Magnetic Oxide Nanoparticle (MNP): History
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Magnetic oxide nanoparticles are novel building blocks and vehicle for wastewater detoxification; their stable nature makes them preferable to their metallic counterparts. The inherent properties of magnetic oxide nanoparticles such as facile preparation, ease of recovery and functionalization, reusability, promotes their biocompatibility and adaptation in wastewater treatment. 

  • magnetic oxide
  • nanoparticles
  • nanocomposites
  • wastewater
  • adsorption
  • capping
  • functionalization
  • bio-compatibility
  • environment

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Magnetic oxide nanoparticles belong to the group of nanomaterials that can be controlled with the application of a magnetic field. In wastewater treatment, spent magnetic nanocomposites can be effectively recovered from the treatment plant via magnetization by an external magnetic source for treatment and re-use. Superparamagnetic oxide nanoparticles are prepared with magnetic elements such as nickel, iron, cobalt or their oxides and alloys with ferromagnetic or ferrimagnetic characteristics  [3].

The coating and modification of magnetic nanoparticles help to improve and protect the core against oxidation and instability while providing selectivity for the magnetic nanocomposite [4,5,6]. The shell components can be organic, inorganic or a blend of both. Silica, resin, alumina, polymers, polyelectrolytes, surfactants, carbon and hemoglobin have been utilized by various authors to modify superparamagnetic nanoparticles [7,8,9,10,11,12,13]. The preparation methods of magnetic nanomaterials are instrumental to their inherent properties. Synthetic methods and characterization procedures have been extensively covered in a similar submission and will not be emphasized in this discussion [2].

The morphology of magnetic nanocomposites, such as shape, surface area, pore volume, mesoporosity and point of zero charge (PZC), are important considerations for an effective and efficient adsorption process. Organically capped metal oxide nanoparticles are desirable because of their relatively large surface area and abundant functional active groups desirable for adsorption, while inorganically capped metal oxide nanoparticles have narrow band gaps, wideband edges and high electron flow and conductivity [14,15]. 

2. Magnetic Oxide Nanocomposites for Wastewater Treatment

Othman et al. produced magnetic graphene oxide which had 99.6% efficiency for the remediation of methylene blue from an aqueous medium [125]. The regeneration study was done using 1M acetic acid. Aigbe et al. proposed a novel method for the removal of Cr(VI) using a polypyrrole-functionalized magnetic composite; the magnetic composite had low saturation magnetization and a small surface area of 28.77 m2/g, though it was 99.2% effective in the remediation of Cr(VI) from aqueous solution [126]. Hu et al. effectively adopted adsorption and magnetic separation using maghemite for the remediation of Cr(VI) from aqueous media; after equilibration, the spent adsorbent was regenerated using 0.01M sodium hydroxide [84]. The capacity of the adsorbent remained unchanged after six cycles. The regeneration of Fe3O4@SiO2@NH2 adsorbent was feasible using a 1 mol/L HCl solution and had satisfactory adsorption after four cycles [63]. Cationic dyes were effectively desorbed from Fe3O4@APS@AA-co-CA using a mixture of methanol and acetic acid solution (acetic acid 5% v/v) [66]. The use of 0.01M NaOH as an eluent was effective for the desorption of Cr(VI) from maghemite nanoparticles [84]. The use of 0.1M HCl gave maximum recovery of metal ions after the adsorption of As(III) to a magnetic cellulose adsorbent [76]. Recently, Wanjeri et al. produced a magnetic composite of Fe3O4@SiO2@GO-PEA that effectively adsorbed within a wide pH range [77].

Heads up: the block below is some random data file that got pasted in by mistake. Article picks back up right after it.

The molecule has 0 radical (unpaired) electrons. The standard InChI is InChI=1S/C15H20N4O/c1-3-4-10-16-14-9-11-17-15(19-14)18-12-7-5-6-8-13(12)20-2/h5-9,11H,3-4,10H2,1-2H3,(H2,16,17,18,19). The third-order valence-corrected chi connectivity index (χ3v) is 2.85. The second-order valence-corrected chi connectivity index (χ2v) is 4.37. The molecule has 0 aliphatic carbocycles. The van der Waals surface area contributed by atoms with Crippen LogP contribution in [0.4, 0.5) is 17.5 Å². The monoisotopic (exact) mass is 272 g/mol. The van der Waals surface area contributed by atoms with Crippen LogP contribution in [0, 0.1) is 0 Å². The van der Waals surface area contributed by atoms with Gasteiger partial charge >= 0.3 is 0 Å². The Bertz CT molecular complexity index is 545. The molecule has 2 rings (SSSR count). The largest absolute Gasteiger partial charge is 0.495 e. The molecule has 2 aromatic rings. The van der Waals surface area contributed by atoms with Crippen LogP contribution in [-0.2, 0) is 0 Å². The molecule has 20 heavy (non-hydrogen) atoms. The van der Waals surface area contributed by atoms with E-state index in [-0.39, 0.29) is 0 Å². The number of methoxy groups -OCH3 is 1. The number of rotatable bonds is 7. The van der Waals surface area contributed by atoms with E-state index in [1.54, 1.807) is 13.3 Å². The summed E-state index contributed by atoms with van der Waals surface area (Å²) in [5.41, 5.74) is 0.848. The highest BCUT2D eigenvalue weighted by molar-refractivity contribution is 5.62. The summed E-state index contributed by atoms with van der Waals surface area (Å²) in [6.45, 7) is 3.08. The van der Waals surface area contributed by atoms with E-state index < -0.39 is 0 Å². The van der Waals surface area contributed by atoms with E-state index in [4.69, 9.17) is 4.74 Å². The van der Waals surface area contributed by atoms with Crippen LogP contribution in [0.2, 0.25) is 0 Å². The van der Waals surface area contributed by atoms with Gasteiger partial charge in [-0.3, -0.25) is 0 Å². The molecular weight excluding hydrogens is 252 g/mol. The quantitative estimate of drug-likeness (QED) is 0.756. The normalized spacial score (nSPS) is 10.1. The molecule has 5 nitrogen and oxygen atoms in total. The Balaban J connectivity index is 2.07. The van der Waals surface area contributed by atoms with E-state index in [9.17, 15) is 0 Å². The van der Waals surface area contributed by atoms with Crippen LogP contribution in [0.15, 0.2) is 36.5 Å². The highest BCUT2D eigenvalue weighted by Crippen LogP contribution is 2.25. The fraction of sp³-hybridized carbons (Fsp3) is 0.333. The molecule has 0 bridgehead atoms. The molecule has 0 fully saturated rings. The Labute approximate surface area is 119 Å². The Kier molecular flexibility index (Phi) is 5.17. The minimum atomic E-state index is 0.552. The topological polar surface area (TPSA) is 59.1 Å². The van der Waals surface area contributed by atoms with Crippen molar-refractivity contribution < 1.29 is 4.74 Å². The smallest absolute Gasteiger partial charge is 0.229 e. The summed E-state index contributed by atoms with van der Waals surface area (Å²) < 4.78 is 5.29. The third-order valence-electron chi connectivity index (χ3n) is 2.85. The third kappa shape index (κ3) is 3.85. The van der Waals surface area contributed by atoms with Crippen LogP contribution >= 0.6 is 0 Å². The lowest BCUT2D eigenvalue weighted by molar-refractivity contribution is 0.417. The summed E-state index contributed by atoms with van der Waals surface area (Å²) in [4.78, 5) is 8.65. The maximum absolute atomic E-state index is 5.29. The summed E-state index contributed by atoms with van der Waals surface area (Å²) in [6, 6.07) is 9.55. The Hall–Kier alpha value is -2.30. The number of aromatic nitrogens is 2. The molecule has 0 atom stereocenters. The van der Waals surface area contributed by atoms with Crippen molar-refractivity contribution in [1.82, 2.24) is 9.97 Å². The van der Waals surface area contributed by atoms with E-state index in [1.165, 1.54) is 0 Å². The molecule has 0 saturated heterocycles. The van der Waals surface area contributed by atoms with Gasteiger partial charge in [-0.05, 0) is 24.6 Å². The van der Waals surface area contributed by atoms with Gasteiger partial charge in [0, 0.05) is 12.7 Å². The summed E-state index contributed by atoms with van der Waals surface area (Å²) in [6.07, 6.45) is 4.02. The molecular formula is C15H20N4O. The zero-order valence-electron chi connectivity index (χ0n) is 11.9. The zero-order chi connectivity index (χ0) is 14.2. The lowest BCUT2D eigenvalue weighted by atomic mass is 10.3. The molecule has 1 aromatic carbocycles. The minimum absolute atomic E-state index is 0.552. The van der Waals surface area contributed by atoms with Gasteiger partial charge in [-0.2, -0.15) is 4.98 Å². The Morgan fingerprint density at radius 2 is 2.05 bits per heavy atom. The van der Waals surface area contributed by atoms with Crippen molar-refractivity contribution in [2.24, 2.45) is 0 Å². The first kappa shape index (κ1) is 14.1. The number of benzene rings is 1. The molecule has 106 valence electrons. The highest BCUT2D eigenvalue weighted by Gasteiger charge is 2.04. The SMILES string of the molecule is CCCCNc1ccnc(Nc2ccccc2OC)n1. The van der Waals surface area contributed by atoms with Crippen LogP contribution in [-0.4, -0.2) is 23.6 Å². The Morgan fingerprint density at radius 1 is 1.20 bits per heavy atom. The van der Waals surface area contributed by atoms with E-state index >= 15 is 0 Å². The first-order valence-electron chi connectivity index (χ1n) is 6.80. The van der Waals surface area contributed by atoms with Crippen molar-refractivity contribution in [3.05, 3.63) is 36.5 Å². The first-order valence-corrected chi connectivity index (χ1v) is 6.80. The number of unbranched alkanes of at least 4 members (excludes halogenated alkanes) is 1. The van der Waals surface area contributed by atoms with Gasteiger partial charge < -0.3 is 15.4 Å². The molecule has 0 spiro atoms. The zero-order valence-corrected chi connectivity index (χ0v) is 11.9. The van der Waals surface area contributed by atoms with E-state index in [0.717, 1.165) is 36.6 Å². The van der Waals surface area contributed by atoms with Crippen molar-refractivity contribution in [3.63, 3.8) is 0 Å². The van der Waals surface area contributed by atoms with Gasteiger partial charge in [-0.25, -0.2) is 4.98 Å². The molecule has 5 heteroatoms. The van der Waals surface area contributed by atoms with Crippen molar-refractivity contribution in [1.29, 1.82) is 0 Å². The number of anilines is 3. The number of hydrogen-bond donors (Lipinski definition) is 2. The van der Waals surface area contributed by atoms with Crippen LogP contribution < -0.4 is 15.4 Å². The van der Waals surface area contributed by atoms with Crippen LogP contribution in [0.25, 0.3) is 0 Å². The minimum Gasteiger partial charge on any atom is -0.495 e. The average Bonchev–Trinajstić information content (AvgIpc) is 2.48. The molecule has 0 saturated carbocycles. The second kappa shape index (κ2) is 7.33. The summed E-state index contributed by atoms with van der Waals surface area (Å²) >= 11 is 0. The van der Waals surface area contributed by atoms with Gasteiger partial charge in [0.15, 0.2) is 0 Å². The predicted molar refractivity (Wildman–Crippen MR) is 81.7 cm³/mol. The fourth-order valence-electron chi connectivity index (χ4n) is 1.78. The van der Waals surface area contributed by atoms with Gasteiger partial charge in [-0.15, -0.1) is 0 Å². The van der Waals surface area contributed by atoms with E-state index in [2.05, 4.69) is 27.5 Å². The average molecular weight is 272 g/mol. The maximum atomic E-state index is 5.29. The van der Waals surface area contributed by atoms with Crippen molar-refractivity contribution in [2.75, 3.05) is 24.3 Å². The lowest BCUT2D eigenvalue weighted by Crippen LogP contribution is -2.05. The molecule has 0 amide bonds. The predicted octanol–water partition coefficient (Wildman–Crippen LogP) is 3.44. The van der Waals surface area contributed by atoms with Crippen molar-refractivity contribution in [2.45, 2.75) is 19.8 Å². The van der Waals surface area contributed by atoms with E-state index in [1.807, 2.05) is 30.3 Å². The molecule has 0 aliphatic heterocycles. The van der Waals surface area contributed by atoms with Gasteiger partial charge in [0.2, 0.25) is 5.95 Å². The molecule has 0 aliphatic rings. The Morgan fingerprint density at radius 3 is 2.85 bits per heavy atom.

The magnetic composite was used for the adsorption of organophosphorus (OPP) pesticides. The modification of graphene oxide (GO) with 2-phenylethylamine (PEA) made the surface of the magnetic nanocomposite pH independent; the composite was reusable for a 10-cycle period. Mian and Liu synthesized a TiO2/Fe/FeC-biochar composite from sewage sludge as a heterogeneous catalyst for the degradation of methylene blue [127]. Chitosan inclusion improved the surface area and mesoporosity of the composite, enabling high catalytic activity in the dye degradation process through H2O2 activation. Cefotaxime, a ubiquitous antibiotic, was efficiently degraded by 82.48% after 100 min by a bimetallic nanocomposite (Co/Fe/MB) functionalized with alkali-modified biochar [128]. The researchers exploited the free electronic orbit of cobalt for the adsorption of atomic hydrogen and improved the degradation of the dye. The physiochemical and catalytic properties of N-doped metal/biochar were investigated by Mian and co-authors [129]. Composites prepared at a pyrolysis temperature of 800 °C (N-TiO2-Fe3O4-biochar) performed best. The broad band at 3400 cm−1 indicated the co-existence of NH and OH functional groups. The band gap of the composite at 1.94 eV would promote the effective harvest of solar energy in the visible region.